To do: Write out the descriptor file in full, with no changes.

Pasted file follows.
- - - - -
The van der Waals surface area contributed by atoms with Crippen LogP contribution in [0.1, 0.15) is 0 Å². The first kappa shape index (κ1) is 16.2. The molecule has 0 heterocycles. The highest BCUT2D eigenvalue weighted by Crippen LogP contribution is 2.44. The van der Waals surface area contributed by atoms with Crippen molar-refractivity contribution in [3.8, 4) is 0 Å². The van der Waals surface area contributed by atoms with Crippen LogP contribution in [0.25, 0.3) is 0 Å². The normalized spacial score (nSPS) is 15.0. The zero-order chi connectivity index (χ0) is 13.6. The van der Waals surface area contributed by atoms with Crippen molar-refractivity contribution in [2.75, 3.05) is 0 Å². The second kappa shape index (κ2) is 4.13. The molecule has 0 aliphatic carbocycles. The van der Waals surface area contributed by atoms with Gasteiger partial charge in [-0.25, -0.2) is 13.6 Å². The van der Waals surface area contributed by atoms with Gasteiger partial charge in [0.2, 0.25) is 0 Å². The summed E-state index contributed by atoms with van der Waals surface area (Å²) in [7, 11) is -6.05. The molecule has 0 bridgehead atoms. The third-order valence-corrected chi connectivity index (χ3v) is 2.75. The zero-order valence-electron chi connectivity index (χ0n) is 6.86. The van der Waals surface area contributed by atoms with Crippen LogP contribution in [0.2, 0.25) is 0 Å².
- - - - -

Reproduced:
The van der Waals surface area contributed by atoms with Crippen LogP contribution in [0.1, 0.15) is 0 Å². The first kappa shape index (κ1) is 16.2. The molecule has 0 heterocycles. The highest BCUT2D eigenvalue weighted by Crippen LogP contribution is 2.44. The van der Waals surface area contributed by atoms with Crippen molar-refractivity contribution in [3.8, 4) is 0 Å². The van der Waals surface area contributed by atoms with Crippen LogP contribution in [0.25, 0.3) is 0 Å². The normalized spacial score (nSPS) is 15.0. The zero-order chi connectivity index (χ0) is 13.6. The van der Waals surface area contributed by atoms with Crippen molar-refractivity contribution in [2.75, 3.05) is 0 Å². The second kappa shape index (κ2) is 4.13. The molecule has 0 aliphatic carbocycles. The van der Waals surface area contributed by atoms with Gasteiger partial charge in [-0.25, -0.2) is 13.6 Å². The van der Waals surface area contributed by atoms with Gasteiger partial charge in [0.2, 0.25) is 0 Å². The summed E-state index contributed by atoms with van der Waals surface area (Å²) in [7, 11) is -6.05. The molecule has 0 bridgehead atoms. The third-order valence-corrected chi connectivity index (χ3v) is 2.75. The zero-order valence-electron chi connectivity index (χ0n) is 6.86. The van der Waals surface area contributed by atoms with Crippen LogP contribution in [0.2, 0.25) is 0 Å².